MANJIL, IRAN, JUNE 24 -- Cranes, bulldozers and dump trucks have arrived in this once-picturesque town beside a blue-gray reservoir, but today hardly anyone was using them to search for survivors in the rubble that was once Manjil, where an estimated 5,000 people died Thursday in an earthquake that flattened much of northwestern Iran.

There are believed to be no survivors beneath the town's sprawl of collapsed houses and shops, relief workers said. A French team came Saturday with rescue dogs and combed the entire city, finding no signs of life. So now the mechanical shovels have been dispatched to a dirt pit by the reservoir, where they dig long trenches for the dead.

Mourners marched in ragged lines to and from the makeshift cemetery. Women sat, enveloped in black chadors, and wept with their children on fresh graves. Some families made small headstones from fragments of their decimated homes. Gravediggers outfitted in orange jumpsuits, with handkerchiefs tied over their faces, swung their picks among the mourners.

Some in this stricken town are too dazed to do more than wander aimlessly among the tent camps where many of the survivors and refugees now live.

"This is God's work," said Gholam Atedadi, whose wife and three children died when their house collapsed. Atedadi escaped with scratches and a head wound, then spent two days pulling his family from the wreckage and burying them. "I don't worry about this other relief work -- this belongs to God. In time, some future will come."

The images in Manjil are mirrored in villages and towns around the northwest, where Iran's government estimates that more than 40,000 people died in Thursday's earthquake, which measured 7.3 on the Richter scale and was the worst in Iran's history.

{Iran has told the United Nations that the death toll could rise to 50,000, M'Hamed Essaafi, U.N. undersecretary general in charge of the U.N. relief effort for the quake, said in Geneva. Essaafi, quoted by the Reuter news agency, said well over 100,000 people are estimated to have been injured and 500,000 are believed to be homeless.}

A sizable aftershock today hampered the Iranian government's massive relief efforts in the region. The quake, which according to the offical Iranian news agency IRNA measured 5.7, rumbled through the afflicted northwest at 1:16 p.m. (5:46 a.m. EDT).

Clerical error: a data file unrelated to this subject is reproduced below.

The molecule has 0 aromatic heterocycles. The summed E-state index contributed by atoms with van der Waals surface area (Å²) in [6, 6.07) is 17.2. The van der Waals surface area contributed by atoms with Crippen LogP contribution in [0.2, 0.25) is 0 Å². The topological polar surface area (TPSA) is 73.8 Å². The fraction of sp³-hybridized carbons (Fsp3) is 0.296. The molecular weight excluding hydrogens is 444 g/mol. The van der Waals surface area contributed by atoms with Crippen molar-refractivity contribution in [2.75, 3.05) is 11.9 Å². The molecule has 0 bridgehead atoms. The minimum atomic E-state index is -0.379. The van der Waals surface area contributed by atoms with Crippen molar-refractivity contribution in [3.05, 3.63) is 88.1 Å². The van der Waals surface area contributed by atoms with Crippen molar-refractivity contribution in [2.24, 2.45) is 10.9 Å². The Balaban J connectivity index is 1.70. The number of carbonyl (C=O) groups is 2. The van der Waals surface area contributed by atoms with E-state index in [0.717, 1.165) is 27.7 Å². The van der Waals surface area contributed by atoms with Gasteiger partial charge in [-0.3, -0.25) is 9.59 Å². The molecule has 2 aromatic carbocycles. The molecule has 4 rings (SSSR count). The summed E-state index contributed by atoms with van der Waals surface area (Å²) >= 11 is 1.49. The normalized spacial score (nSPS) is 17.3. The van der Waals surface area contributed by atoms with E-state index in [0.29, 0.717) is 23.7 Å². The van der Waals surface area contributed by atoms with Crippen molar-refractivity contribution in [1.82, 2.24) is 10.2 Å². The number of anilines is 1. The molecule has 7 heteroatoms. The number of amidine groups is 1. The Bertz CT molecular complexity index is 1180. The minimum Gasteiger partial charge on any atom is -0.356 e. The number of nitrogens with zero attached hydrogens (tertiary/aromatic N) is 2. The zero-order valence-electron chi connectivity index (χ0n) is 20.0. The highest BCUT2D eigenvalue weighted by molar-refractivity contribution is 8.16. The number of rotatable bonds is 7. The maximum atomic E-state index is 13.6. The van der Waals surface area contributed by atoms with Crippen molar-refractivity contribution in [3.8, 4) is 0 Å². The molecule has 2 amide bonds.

There were no official estimates on how many people were killed or injured by the aftershock. Dozens of ambulances raced toward Tehran from the northwest this afternoon carrying wounded. But there were few signs that the aftershock caused widespread deaths or major new damage, largely because the towns and villages where the shock was strongest already were virtually flattened and residents have moved out of the remaining buildings and into tents.

A smaller tremor, which IRNA said measured 4.9, rattled southern Iran today, but there was no loss of life or property reported.

On the roads between Manjil and Tehran, boulders broke free from a cliff face following the aftershock and crashed onto the main road to Tehran, temporarily closing the route. But bulldozers cleared the debris within hours, and by evening trucks were rolling again.

The aftershocks have made nearly all of the overland routes through the northwest precarious, and fresh landslides block some mountain roads. The faces of barren hillsides in the earthquake region continue to crumble, sometimes sending house-size boulders tumbling toward highways and villages below.

Army and refugee camps in Manjil and other towns on or near the main road from Tehran were well supplied with food, clothing and tents. Residents of the area sometimes complained of inefficiency in distribution and of high-handedness by the Revolutionary Guards, the Islamic fundamentalist fighting force established by hard-line mullahs after the 1979 revolution led by Ayatollah Ruhollah Khomeini. But, they said, there was no shortage of basic necessities.